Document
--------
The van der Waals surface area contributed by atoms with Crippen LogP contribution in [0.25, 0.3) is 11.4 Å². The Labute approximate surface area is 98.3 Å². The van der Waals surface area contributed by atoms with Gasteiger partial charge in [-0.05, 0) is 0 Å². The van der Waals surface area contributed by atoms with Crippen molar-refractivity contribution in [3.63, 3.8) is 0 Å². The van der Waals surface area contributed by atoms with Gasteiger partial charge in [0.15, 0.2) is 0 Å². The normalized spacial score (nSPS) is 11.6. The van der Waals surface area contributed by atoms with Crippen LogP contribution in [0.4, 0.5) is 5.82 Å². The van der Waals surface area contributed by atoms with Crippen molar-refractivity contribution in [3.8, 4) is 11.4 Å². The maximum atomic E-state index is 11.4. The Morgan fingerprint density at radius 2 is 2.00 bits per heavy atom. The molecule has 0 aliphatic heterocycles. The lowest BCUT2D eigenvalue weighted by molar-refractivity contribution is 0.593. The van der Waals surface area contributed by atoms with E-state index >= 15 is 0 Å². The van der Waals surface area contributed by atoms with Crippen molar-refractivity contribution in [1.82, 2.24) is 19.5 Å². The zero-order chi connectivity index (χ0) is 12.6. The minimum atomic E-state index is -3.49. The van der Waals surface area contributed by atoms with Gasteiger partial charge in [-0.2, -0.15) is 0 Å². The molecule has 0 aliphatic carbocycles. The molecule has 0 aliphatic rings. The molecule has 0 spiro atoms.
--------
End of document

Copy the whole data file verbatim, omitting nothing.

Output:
The van der Waals surface area contributed by atoms with Crippen LogP contribution in [0.25, 0.3) is 11.4 Å². The Labute approximate surface area is 98.3 Å². The van der Waals surface area contributed by atoms with Gasteiger partial charge in [-0.05, 0) is 0 Å². The van der Waals surface area contributed by atoms with Crippen molar-refractivity contribution in [3.63, 3.8) is 0 Å². The van der Waals surface area contributed by atoms with Gasteiger partial charge in [0.15, 0.2) is 0 Å². The normalized spacial score (nSPS) is 11.6. The van der Waals surface area contributed by atoms with Crippen LogP contribution in [0.4, 0.5) is 5.82 Å². The van der Waals surface area contributed by atoms with Crippen molar-refractivity contribution in [3.8, 4) is 11.4 Å². The maximum atomic E-state index is 11.4. The Morgan fingerprint density at radius 2 is 2.00 bits per heavy atom. The molecule has 0 aliphatic heterocycles. The lowest BCUT2D eigenvalue weighted by molar-refractivity contribution is 0.593. The van der Waals surface area contributed by atoms with E-state index >= 15 is 0 Å². The van der Waals surface area contributed by atoms with Crippen molar-refractivity contribution in [1.82, 2.24) is 19.5 Å². The zero-order chi connectivity index (χ0) is 12.6. The minimum atomic E-state index is -3.49. The van der Waals surface area contributed by atoms with Gasteiger partial charge in [-0.2, -0.15) is 0 Å². The molecule has 0 aliphatic carbocycles. The molecule has 0 aliphatic rings. The molecule has 0 spiro atoms.